There is always the possibility that the collider will find little of scientific interest. In that case, high-energy physics would be at an impasse, and physicists might have to accept what some have already declared: that the 20th century was the Age of Physics, while the 21st, spurred by the mapping of the human genome, will be the Age of Biology.

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Poem by W.S. Merwin -


For all the features it hoards and displays
age seems to be without substance at any time

whether morning or evening it is a moment of air
held between the hands like a stunned bird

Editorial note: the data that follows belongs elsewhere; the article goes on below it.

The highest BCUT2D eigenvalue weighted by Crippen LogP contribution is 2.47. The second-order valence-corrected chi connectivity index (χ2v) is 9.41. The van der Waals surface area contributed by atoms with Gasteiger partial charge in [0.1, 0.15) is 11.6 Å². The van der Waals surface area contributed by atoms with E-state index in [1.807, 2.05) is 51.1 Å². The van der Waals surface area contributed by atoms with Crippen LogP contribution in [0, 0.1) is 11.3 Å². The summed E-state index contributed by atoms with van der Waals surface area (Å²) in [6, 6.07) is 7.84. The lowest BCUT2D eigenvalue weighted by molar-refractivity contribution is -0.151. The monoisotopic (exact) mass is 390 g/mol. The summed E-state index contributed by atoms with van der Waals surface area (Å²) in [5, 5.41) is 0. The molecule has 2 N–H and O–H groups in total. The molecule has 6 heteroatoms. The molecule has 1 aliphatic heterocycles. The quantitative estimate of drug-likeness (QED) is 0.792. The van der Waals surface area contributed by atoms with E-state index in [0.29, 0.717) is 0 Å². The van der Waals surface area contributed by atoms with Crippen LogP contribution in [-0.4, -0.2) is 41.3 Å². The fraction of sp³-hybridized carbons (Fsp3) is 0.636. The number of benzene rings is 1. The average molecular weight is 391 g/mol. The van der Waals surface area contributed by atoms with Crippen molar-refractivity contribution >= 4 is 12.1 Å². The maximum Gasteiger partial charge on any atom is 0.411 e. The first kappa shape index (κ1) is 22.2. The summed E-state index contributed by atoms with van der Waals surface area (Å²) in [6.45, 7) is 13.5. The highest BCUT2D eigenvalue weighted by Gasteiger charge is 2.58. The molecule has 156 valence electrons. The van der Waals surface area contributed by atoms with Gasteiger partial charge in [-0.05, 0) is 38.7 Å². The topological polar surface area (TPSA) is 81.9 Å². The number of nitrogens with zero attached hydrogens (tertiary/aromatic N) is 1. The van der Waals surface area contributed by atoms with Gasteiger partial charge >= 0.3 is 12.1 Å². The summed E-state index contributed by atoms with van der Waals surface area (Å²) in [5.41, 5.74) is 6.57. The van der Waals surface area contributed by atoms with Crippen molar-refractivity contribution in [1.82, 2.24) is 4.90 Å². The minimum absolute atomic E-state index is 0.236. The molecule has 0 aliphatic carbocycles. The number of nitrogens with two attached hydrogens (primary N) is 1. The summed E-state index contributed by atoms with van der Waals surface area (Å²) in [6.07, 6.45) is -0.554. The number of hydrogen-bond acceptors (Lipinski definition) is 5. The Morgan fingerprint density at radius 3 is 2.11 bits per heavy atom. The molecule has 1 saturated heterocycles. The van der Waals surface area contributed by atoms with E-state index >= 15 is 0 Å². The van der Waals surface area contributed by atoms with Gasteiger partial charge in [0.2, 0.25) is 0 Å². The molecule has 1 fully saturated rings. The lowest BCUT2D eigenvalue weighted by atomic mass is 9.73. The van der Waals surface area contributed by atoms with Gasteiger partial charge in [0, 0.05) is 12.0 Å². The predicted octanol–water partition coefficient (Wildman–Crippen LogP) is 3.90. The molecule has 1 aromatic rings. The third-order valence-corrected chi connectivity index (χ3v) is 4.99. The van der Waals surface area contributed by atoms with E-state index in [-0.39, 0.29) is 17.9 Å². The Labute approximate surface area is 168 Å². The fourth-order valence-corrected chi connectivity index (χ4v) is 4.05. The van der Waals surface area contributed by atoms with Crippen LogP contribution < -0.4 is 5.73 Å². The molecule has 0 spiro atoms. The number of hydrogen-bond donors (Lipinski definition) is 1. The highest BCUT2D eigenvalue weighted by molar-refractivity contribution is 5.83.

while I stand remembering light in the trees
of another century on a continent long submerged

with no way of telling whether the leaves at that time
felt memory as they were touching the day

and no knowledge of what happened to the reflections
on the pond's surface that never were seen again

the bird lies still while the light goes on flying.

    - W. S. Merwin

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Celebration -

Steve and I shared a wonderful celebratory lunch at Angelino's in Sausalito.  It was fun to wander among the tourists and view my native land as foreign. 

I began reading Kenneth Koch's book Wishes, Lies, and Dreams, Teaching Children to Write Poetry.  Though it seems to be about teaching poetry writing to children, it is a book on the beauty, joy, and enthusiasm of the human spirit.  I recommend it.  After all, we all our children, just living and tilting at different degrees like leaves in the breeze.